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In classical music obbligato usually describes a musical line that is in some way indispensable in performance. Its opposite is the marking ad libitum. It can also be used, more specifically, to indicate that a passage of music was to be played exactly as written, or only by the specified instrument, without changes or omissions. The word is borrowed from Italian (an adjective meaning fixed; from Latin obligatus p.p. of obligare, to oblige; in English the spelling obligato is also acceptable). The word can stand on its own, in English, as a noun, or appear as a modifier in a noun phrase (e.g. Organ obbligato).
Obbligato includes the idea of independence, as in C.P.E. Bach's 1780 Symphonies "mit zwölf obligaten Stimmen" ("with twelve obbligato parts") by which Bach was referring to the independent woodwind parts he was using for the first time. These parts were also obbligato in the sense of indispensable.
In connection with a keyboard part in the baroque period, obbligato has a very specific meaning: it describes a functional change from a basso continuo part (in which the player decided how to fill in the harmonies unobtrusively) to a fully written part of equal importance to the main melody part.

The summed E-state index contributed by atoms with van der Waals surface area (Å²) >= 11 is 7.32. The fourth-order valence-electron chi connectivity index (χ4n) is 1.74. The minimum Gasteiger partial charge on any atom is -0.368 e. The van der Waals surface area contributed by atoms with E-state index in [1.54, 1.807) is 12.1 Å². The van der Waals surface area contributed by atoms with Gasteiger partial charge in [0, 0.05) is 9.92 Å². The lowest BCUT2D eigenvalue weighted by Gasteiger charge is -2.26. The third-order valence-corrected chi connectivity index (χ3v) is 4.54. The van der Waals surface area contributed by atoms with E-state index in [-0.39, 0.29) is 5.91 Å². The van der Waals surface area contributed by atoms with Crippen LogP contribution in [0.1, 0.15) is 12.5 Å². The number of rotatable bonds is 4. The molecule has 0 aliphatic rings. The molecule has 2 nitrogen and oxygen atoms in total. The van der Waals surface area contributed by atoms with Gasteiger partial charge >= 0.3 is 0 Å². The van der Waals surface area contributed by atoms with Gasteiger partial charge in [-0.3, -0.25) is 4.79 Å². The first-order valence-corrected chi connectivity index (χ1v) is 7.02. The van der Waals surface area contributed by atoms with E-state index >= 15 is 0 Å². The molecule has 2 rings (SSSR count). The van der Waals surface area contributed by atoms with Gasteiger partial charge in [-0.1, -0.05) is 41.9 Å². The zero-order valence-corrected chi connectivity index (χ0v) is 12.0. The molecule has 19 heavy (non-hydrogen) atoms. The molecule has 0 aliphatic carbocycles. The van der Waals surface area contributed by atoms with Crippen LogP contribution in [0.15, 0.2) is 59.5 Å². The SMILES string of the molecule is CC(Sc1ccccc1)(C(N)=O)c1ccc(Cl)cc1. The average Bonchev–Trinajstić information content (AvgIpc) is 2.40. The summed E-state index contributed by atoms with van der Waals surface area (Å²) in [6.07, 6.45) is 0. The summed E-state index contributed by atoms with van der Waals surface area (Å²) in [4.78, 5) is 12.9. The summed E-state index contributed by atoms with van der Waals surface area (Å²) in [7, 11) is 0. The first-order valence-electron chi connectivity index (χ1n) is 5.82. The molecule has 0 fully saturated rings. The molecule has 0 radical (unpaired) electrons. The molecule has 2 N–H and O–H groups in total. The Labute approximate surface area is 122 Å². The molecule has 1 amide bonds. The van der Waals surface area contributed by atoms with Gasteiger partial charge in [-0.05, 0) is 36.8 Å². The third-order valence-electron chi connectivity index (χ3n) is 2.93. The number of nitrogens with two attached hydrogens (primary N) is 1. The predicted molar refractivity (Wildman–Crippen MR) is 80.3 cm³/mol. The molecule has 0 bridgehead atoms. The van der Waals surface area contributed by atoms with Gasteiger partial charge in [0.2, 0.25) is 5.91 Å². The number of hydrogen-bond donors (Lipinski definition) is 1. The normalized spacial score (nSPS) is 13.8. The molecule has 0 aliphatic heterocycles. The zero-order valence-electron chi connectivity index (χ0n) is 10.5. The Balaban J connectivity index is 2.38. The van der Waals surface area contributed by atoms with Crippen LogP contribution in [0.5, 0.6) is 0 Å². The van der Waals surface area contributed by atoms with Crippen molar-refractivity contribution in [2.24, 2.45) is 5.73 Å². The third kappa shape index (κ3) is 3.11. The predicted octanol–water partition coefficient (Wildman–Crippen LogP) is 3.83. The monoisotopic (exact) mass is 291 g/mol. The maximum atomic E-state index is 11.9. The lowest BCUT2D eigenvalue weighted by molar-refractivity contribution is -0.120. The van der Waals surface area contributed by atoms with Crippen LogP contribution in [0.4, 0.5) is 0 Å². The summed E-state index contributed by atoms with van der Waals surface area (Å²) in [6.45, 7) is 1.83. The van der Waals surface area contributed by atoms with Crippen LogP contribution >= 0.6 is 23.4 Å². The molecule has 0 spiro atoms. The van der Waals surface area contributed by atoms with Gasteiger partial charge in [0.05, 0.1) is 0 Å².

A later use has the contradictory meaning of optional, indicating that a part was not obligatory. A difficult passage in a concerto might be furnished by the editor with an easier alternative called the obbligato. Or a work may have a part for one or more solo instruments, marked obbligato, that are decorative rather than essential; the piece is complete and can be performed without the added part(s). The traditional term for such a part is ad libitum, or ad lib., or simply "Optional", since ad lib. may have a wide variety of interpretations.
The term has fallen out of use by modern-day practitioners, as composers, performers and audiences alike have come to see the musical text to be paramount in decisions of musical execution, and so everything has come to be seen as 'obbligato'. It is now used mainly to discuss music of the past. One amusing usage however, is that by Erik Satie in the third movement of "Embryons desséchés" (Desiccated embryos), where the obbligato consists of around twenty F-major chords played at fff (this is satirising Beethoven's symphonic style)
This article is licensed under the GNU Free Documentation License. It uses material from the Wikipedia article "Obbligato". Allthough most Wikipedia articles provide accurate information accuracy can not be guaranteed.
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